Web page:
Primary turnout has traditionally not been a good predictor of general election turnout. One explanation for the lack of interest in Tuesday’s primary is that the races in California were simply too boring to care.

But California is not an insignificant state for Democrats. It’s a bastion of progressivism that has bent over backwards to enact policies making it easier for people to vote. For Democrats already confronting a bleak midterm election landscape nationally, any sign of apathy there is reason for concern.

California-based Doug Herman, who was a lead mail strategist for Barack Obama’s 2008 and 2012 campaigns, said it “portends turnout trouble for the fall if the primary [turnout] is this low.”

He said, “It is a red flag for sure.”

A brushback for liberal prosecutors
It wasn’t so long ago that progressive prosecutors were the hottest thing on the left.

There was Larry Krasner in Philadelphia, George Gascón in Los Angeles and Kim Foxx in Cook County, Ill. Progressives wanted to overhaul the criminal justice system, and they targeted district attorney races to do it.

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But in a sign of how quickly politics is shifting around criminal justice this year, the movement took a major hit on Tuesday. In San Francisco, one of the nation’s most progressive enclaves, Chesa Boudin was recalled — down by a margin of more than 20 percentage points as returns came in.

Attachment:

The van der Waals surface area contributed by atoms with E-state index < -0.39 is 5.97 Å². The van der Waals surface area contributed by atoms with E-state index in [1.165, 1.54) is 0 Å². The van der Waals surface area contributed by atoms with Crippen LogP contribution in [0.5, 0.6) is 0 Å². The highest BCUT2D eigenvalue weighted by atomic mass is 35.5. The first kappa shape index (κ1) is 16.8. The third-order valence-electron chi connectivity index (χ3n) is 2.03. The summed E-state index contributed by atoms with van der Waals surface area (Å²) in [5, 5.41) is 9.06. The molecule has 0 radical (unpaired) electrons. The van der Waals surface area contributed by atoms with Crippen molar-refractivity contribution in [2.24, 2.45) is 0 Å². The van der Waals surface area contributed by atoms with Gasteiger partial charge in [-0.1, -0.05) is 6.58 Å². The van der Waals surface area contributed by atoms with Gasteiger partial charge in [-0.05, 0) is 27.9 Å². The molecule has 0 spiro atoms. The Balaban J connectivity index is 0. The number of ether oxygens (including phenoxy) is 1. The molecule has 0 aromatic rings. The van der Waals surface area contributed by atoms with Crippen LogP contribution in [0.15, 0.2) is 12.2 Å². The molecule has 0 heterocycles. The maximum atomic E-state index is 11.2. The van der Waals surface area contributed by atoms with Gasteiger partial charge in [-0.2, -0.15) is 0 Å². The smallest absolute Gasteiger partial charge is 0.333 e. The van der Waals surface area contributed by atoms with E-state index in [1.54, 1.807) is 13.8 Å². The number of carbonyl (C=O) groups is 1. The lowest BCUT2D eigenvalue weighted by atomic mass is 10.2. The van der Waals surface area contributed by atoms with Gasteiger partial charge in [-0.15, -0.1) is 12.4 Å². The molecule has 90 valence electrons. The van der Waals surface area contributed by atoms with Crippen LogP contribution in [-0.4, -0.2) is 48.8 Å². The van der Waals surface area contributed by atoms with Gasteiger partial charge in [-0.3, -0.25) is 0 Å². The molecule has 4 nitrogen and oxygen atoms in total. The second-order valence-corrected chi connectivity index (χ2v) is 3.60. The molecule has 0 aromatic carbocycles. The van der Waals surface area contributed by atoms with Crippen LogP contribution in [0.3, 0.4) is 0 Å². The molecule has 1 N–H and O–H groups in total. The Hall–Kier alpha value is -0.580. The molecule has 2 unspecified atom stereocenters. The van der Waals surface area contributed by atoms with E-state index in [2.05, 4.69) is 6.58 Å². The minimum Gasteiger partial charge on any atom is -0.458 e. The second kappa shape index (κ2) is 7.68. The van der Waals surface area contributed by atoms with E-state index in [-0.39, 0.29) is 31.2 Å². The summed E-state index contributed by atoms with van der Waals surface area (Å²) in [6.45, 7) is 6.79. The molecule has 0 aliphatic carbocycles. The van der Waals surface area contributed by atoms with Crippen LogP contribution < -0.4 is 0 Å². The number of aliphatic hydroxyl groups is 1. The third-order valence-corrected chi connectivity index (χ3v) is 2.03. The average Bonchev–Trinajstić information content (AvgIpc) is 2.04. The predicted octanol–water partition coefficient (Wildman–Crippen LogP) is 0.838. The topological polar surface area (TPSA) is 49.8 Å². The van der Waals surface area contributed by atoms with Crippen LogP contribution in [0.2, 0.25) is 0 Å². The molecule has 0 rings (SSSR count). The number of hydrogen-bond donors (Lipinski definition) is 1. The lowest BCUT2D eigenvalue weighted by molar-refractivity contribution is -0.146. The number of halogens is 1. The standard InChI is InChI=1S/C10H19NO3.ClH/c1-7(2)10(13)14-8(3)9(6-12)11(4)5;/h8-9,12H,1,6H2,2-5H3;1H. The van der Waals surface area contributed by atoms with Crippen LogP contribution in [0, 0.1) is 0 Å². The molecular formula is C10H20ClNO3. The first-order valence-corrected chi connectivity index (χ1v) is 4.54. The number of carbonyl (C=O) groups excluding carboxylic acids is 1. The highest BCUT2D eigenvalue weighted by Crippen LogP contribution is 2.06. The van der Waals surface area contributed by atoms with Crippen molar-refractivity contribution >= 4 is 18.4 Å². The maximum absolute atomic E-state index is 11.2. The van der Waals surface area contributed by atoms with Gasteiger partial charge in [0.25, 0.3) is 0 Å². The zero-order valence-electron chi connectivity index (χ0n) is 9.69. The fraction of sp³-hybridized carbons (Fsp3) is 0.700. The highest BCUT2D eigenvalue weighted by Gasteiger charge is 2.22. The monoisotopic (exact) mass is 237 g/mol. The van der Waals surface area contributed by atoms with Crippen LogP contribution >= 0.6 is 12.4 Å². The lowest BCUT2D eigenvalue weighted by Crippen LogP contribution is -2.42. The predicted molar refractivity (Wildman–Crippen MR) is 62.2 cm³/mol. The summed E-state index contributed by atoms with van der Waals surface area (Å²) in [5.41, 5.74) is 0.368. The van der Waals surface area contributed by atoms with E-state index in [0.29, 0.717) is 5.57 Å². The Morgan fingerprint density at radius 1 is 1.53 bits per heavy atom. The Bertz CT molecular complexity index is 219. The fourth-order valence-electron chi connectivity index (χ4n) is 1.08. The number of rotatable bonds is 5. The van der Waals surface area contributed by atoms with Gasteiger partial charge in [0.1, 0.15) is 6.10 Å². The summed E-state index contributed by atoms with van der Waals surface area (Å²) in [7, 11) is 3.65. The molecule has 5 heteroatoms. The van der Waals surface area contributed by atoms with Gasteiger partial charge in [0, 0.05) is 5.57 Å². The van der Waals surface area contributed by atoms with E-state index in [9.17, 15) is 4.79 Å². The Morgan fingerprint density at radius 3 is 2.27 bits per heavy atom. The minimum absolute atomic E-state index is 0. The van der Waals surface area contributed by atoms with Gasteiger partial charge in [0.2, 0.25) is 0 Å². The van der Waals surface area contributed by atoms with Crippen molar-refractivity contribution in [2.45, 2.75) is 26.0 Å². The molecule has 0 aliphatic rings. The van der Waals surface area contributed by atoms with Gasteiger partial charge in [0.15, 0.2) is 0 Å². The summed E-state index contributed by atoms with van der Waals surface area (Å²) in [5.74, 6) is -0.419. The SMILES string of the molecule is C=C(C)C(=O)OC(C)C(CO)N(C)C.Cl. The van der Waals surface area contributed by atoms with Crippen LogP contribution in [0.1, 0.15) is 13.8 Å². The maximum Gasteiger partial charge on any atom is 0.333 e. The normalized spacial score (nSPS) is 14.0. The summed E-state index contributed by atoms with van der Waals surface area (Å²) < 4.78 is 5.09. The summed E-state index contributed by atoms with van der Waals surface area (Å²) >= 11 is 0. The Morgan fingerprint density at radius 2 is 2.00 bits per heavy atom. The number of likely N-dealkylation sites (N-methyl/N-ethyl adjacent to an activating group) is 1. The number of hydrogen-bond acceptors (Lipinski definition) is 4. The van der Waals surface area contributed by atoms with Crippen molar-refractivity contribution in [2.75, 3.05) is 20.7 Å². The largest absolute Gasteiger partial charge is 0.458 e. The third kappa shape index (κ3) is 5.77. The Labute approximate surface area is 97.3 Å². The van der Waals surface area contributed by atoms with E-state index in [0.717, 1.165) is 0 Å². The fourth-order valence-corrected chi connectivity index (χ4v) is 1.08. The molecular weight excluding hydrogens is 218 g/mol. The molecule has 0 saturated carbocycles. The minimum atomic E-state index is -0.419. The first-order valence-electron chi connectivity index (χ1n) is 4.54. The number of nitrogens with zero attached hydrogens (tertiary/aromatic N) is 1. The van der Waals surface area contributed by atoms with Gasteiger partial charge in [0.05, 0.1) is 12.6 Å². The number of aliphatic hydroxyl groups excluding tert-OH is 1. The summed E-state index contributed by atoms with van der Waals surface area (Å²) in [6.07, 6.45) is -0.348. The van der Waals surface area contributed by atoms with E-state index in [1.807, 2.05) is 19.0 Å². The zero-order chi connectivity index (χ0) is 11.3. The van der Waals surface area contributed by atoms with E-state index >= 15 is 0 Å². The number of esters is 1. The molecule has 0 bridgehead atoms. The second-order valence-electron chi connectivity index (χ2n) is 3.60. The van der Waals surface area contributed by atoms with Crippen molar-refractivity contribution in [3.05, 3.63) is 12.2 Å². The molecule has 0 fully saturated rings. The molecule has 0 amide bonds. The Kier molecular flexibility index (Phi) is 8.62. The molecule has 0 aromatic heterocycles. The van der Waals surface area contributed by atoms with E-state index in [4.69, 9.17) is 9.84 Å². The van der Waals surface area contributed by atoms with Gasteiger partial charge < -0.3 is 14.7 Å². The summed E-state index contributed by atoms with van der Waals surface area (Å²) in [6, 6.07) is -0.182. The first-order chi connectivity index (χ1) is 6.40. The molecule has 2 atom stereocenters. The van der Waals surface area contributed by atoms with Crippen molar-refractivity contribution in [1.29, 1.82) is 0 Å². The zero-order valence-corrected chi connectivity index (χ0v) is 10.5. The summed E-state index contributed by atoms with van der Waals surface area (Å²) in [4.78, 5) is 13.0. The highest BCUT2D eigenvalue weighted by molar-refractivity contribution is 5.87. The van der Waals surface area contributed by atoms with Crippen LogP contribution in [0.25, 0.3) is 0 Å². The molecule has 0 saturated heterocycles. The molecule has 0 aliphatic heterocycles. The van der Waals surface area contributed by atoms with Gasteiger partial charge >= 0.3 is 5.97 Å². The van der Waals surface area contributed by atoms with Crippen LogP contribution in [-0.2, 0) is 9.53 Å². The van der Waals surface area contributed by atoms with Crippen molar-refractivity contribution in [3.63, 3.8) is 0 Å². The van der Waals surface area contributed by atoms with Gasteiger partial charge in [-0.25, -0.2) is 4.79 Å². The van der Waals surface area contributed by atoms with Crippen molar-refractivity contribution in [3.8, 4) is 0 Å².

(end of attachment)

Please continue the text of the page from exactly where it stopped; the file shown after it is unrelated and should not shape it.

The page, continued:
A former deputy public defender, Boudin had become a leader in criminal justice reform efforts nationwide. But amid a surge in violent crime nationally, even voters in San Francisco had enough.

San Francisco District Attorney Chesa Boudin looks on during a news conference.

San Francisco district attorney ousted in recall election
The movement is far from dead. In New Mexico, Bernalillo County District Attorney Raúl Torrez, who was a beneficiary in 2016 of mega-donor George Soros’ effort to elevate reform-minded prosecutors, won his primary on Tuesday for state attorney general.

San Francisco isn’t going to become any less Democratic after Boudin’s ouster, either. The city’s Democratic mayor, London Breed, isn’t likely to appoint a law-and-order Republican to the seat.

But ever since it became clear that Boudin was on his way out, progressives in California and elsewhere have been grimacing. His defeat will embolden critics of criminal justice reform, not only among Republicans, but moderate Democrats, as well.
Kristi Noem’s flex
The most interesting thing about the 2024 presidential primary wasn’t anything that happened in Tuesday’s primaries in Iowa, the first-in-the-nation caucus state. Rather, it was what Kristi Noem did in South Dakota, one state over.

Noem, the South Dakota governor and potential presidential or vice presidential contender, was never in any real danger of losing reelection. But to say she’s had a turbulent first term would be an understatement. Noem infuriated conservatives when she waffled on legislation to ban transgender women and girls from playing women’s sports, and she frustrated them again when she delayed a highly politicized review of the state’s social studies standards. Then there was the controversy surrounding Corey Lewandowski, the adviser Noem cut loose following accusations he made unwanted sexual advances toward a woman at a charity event last year.,55033319.html,55033311.html